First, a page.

Supplements brand Thesis raises over $13M
Thesis, a New York-based DTC supplements brand, has raised $13.5 million, CEO Dan Freed tells Axios exclusively.
Details: The total includes a $5.1 million seed round, which was previously raised but not announced, and a recently closed Series A of about $8.4 million.
- Participants in the seed included Unilever Ventures, MBX, Trust Ventures and Redo Ventures.
- Investors in the Series A included Unilever Ventures, Redo Ventures, Alive VC, Break Trail, NBA player Kevin Love and model Kate Bock.
Context: Proceeds will go toward funding clinical trials, building out the executive team and partnerships, and creating content and a community around the brand, Freed says.
- Unilever is an ideal partner, providing expertise in manufacturing and research and development, Freed says.
- Thesis is profitable, according to Freed.
Of note: Executive hires will include a COO, a talent recruiter, a head of digital product and a head of finance.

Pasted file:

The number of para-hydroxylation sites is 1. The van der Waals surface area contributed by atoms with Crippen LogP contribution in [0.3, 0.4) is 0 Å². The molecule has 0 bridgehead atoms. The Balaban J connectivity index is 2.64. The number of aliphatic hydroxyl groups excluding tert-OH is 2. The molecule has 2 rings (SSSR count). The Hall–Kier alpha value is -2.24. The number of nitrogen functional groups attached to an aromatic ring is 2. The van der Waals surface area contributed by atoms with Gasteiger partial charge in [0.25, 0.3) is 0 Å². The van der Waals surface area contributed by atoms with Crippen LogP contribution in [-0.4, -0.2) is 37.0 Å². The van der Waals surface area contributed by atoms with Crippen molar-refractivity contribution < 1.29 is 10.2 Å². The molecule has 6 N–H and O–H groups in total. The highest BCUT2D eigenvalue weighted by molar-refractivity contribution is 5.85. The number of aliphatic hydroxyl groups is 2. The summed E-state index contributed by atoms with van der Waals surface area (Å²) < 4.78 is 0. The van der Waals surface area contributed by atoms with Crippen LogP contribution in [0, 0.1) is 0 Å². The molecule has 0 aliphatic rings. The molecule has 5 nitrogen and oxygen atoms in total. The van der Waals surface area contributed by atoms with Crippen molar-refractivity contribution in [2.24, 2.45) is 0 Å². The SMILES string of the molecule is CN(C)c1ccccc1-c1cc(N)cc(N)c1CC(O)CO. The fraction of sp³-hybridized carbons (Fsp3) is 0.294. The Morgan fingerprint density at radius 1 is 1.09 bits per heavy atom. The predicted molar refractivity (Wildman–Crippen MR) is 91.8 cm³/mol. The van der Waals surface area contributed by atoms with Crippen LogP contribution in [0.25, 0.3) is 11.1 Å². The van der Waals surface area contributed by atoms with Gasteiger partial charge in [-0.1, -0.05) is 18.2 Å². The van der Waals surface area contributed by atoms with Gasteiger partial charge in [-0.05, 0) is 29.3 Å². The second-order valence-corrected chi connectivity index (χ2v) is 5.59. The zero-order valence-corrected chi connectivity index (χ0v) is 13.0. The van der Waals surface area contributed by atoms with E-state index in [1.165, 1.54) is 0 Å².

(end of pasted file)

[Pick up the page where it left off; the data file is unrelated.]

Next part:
- In all, 10 roles are being filled with three of those prioritized. Executives will then get to build their own teams, Freed says.
- Currently, the company has 30 employees, but that will double over the next year with added roles in customer experience, product development and marketing.
Between the lines: Because it is lightly regulated as a food rather than as a drug, the growing supplements industry poses risks to consumers.
- Brands like Thesis, however, see themselves as part of a new generation of supplement providers, committed to creating products that purport are clean and effective.
Flashback: Freed got the idea for his startup due to his struggles with ADHD.
- Though he was diagnosed at an early age, his family decided not to treat the condition with prescription medicine.
- Later in life, after dropping out of high school and then becoming a chef, Freed decided he wanted to resume his studies.
- He tried various remedies to help him focus, but nothing worked until he experimented with nootropics and discovered a combination of ingredients that he says worked for him.
How it works: Nootropics include ingredients such as lion's mane and ginkgo biloba and are billed as "cognitive enhancers."
- The entrepreneur realized the same nootropics are not effective for everyone, so he created a product to help consumers find the ingredients that worked for them that saved both time and money.
What's next: Product development will also be a priority and the company may eventually enter new categories such as sleep, Freed says.
- For now, Thesis will remain DTC to build out the category, with omnichannel at least a year away.